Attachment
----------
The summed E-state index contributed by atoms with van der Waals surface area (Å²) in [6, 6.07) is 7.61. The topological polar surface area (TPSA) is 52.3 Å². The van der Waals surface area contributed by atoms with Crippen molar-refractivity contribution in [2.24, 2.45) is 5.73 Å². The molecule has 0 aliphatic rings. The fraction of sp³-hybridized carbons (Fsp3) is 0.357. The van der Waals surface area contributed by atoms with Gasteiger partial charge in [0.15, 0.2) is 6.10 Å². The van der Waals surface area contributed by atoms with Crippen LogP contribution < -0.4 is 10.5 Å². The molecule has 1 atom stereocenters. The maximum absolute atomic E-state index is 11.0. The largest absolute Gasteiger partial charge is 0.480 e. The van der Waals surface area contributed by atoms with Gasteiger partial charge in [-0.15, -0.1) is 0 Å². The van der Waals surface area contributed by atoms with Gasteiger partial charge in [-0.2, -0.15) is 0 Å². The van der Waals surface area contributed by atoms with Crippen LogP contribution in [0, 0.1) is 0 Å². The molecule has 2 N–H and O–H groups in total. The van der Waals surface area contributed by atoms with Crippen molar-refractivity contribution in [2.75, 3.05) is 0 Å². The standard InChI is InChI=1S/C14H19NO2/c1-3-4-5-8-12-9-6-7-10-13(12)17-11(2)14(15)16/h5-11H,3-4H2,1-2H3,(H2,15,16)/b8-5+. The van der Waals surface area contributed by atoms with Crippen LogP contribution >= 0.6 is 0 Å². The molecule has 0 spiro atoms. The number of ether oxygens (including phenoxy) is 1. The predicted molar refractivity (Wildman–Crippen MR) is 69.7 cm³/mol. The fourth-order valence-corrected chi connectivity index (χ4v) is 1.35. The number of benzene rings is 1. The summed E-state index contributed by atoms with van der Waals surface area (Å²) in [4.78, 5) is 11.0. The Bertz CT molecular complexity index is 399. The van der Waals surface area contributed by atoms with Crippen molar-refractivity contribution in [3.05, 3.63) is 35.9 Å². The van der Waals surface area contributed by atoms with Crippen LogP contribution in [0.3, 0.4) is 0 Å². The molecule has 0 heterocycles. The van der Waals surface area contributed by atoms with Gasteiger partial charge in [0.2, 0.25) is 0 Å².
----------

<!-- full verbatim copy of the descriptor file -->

The summed E-state index contributed by atoms with van der Waals surface area (Å²) in [6, 6.07) is 7.61. The topological polar surface area (TPSA) is 52.3 Å². The van der Waals surface area contributed by atoms with Crippen molar-refractivity contribution in [2.24, 2.45) is 5.73 Å². The molecule has 0 aliphatic rings. The fraction of sp³-hybridized carbons (Fsp3) is 0.357. The van der Waals surface area contributed by atoms with Gasteiger partial charge in [0.15, 0.2) is 6.10 Å². The van der Waals surface area contributed by atoms with Crippen LogP contribution < -0.4 is 10.5 Å². The molecule has 1 atom stereocenters. The maximum absolute atomic E-state index is 11.0. The largest absolute Gasteiger partial charge is 0.480 e. The van der Waals surface area contributed by atoms with Gasteiger partial charge in [-0.15, -0.1) is 0 Å². The van der Waals surface area contributed by atoms with Gasteiger partial charge in [-0.2, -0.15) is 0 Å². The van der Waals surface area contributed by atoms with Crippen LogP contribution in [0, 0.1) is 0 Å². The molecule has 2 N–H and O–H groups in total. The van der Waals surface area contributed by atoms with Crippen molar-refractivity contribution in [2.75, 3.05) is 0 Å². The standard InChI is InChI=1S/C14H19NO2/c1-3-4-5-8-12-9-6-7-10-13(12)17-11(2)14(15)16/h5-11H,3-4H2,1-2H3,(H2,15,16)/b8-5+. The van der Waals surface area contributed by atoms with Crippen LogP contribution >= 0.6 is 0 Å². The molecule has 0 spiro atoms. The number of ether oxygens (including phenoxy) is 1. The predicted molar refractivity (Wildman–Crippen MR) is 69.7 cm³/mol. The fourth-order valence-corrected chi connectivity index (χ4v) is 1.35. The number of benzene rings is 1. The summed E-state index contributed by atoms with van der Waals surface area (Å²) in [4.78, 5) is 11.0. The Bertz CT molecular complexity index is 399. The van der Waals surface area contributed by atoms with Crippen molar-refractivity contribution in [3.05, 3.63) is 35.9 Å². The van der Waals surface area contributed by atoms with Crippen LogP contribution in [0.3, 0.4) is 0 Å². The molecule has 0 heterocycles. The van der Waals surface area contributed by atoms with Gasteiger partial charge in [0.2, 0.25) is 0 Å².